What would you do with 750 nanny goats?
How about using them for fire mitigation, controlling woody encroachment, and treating oak brush and invasive species?
For the past three years, Rx Grazing Services LLC has been moving their herd of goats across the Four Corners Region to do just that. The company has had projects from the La Sals in Utah to the San Juans in Southwest Colorado.
Rx Grazing Services LLC requires a minimum of 100 treatable acres for each project, and “The bigger the better!” owner Sarah Bangert says. “This is more cost effective for clients and keeps the goats in one place for a month at a time.”
So, how do they transport so many goats? They are loaded into two semis, which carry about 500 goats each. Upon arrival at the project site, they are herded on horseback and spend their days grazing. At night, they are moved into an electric fence pen.
In addition to providing targeted grazing services, Sarah also breeds, raises, and sells the goats for meat. “It’s a dual enterprise business, and we’d like to expand to 3,000 nannies and service more of the large contracts with big land managers and holders such as the forest service, the BLM, and large energy companies.”
Although targeted grazing is widely used in other parts of the country, the concept is relatively new in Southwest Colorado. When Sarah first decided to launch the business, she attended an SBDC conference, which is where she connected with Cindy Dvergsten. “Cindy was a huge help. She looked over the business plan and financial projections to get them ready for investors.”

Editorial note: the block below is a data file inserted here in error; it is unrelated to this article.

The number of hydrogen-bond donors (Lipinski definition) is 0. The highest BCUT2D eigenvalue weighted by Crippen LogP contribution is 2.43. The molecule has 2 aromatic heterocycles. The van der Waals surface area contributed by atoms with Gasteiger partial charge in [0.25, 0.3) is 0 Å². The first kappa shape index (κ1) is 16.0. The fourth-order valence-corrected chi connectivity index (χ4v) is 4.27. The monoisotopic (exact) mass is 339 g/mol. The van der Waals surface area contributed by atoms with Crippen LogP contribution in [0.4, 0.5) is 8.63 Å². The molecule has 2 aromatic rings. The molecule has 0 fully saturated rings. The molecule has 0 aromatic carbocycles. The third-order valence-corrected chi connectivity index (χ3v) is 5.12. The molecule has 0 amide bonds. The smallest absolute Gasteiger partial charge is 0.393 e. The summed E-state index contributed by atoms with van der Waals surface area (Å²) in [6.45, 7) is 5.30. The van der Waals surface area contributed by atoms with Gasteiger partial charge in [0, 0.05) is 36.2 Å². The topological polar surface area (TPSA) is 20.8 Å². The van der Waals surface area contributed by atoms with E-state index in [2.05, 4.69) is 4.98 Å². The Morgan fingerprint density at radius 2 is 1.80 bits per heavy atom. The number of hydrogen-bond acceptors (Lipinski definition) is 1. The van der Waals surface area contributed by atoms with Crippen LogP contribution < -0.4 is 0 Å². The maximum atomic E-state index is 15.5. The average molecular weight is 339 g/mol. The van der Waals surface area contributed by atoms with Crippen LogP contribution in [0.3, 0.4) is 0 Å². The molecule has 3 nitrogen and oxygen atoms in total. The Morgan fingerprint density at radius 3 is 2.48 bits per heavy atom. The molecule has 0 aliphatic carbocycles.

The company’s first full season was in 2019–2020, and they’ve experienced a warm welcome from the community. The results from their projects and the potential for this tool have brought attention from cattle ranchers and residents of the Four Corners alike. “People really like it! It’s novel out here. Everyone loves seeing it work,” Sarah says.
One of the highlights of the business has been seeing the success of targeted grazing, especially on gamble oak since this is a huge challenge in our region. In addition, Sarah has seen an improvement in local ecosystems.
Of course, any small business comes with its challenges, and Sarah is quick to speak openly about the hardships facing agricultural entrepreneurs. “I wish people would talk more about the challenges of going into business,” she says. “Cash flow is always an issue, and there are a number of uncontrollable events, like weather. Getting initial financing is a huge challenge because not a lot of people are willing to finance startups. Then, there are the logistical challenges, such as having a full-time employee because the goats need constant supervision. I really commend the SBDC for being an organization that helps entrepreneurs get up and going. We need more organizations that can help people get started!”
So, if you’ve been thinking about launching your own business, Sarah offers this advice: “For any entrepreneur, networking is really important. Do as much planning as you can on the front end and expect things to go differently along the way. Create risk and management strategies and have them in place as early as possible. For those trying to break into agriculture, you have to get creative. Properties are priced for beauty and not natural resources anymore, so you’ll need to do some things different. Just be willing to think outside the box!”